NEWS

Education bill rally results in more violence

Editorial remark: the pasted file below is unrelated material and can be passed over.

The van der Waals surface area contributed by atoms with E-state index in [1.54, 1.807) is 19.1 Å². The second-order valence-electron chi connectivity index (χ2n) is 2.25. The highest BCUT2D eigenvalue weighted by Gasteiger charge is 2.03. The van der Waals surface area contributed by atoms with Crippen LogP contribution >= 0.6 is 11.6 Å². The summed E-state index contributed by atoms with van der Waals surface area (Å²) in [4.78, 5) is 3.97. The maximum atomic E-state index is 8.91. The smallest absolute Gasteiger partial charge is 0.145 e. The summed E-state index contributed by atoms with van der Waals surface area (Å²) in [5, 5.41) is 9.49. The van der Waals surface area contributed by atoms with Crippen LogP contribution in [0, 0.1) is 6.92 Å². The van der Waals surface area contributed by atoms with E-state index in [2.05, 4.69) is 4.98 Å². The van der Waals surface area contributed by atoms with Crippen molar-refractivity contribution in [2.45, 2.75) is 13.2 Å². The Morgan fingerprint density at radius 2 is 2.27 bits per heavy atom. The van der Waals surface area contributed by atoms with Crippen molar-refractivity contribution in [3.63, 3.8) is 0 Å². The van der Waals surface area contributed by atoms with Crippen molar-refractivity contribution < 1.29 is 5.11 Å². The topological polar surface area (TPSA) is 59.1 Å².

Thousands of students, teachers and university lecturers marched through the capital yesterday in yet another protest at education reforms, but their demonstration was marred by some of the worst violence since the government announced its plans to shake up the country’s university system. Meanwhile in Parliament, MPs voted on constitutional reforms aimed at paving the way for the creation of private universities but failed to achieve the two-thirds vote sought by the government due to a walkout by opposition PASOK. Anarchist youths who broke away from a peaceful demonstration near the Parliament building shortly after 2 p.m. hurled rocks and petrol bombs at riot police officers, who responded by firing tear gas. No injuries were reported but there was widespread damage – to traffic surveillance cameras, cars and storefronts. One rioter was arrested, prompting youths to march to police headquarters on Alexandras Avenue and demand his release late last night. Some rioters even used sledgehammers to break flower pots and marble walls into pieces, which they threw at police. After the trouble near Parliament, around 300 youths took refuge in the National Technical University of Athens, emerging at regular intervals to throw more petrol bombs at police and to torch some garbage dumpsters. Similar rallies took place in Thessaloniki and other Greek cities yesterday but there were no reports of large-scale violence. Representatives of left-wing student factions yesterday stressed that they would continue their protests as more than 300 university faculties across the country remained under occupation by students. Such a move would facilitate the ongoing strike action by the Panhellenic Federation of University Teachers’ Associations (POSDEP), which is due to decide its next move today. However, there were some objections yesterday from youth groups concerned about the impact of ongoing strikes on students’ prospects for completing their degrees. The youth arm of ruling New Democracy, ONNED, accused left-wing factions within student unions of using coercive tactics to ensure that university sit-ins continue.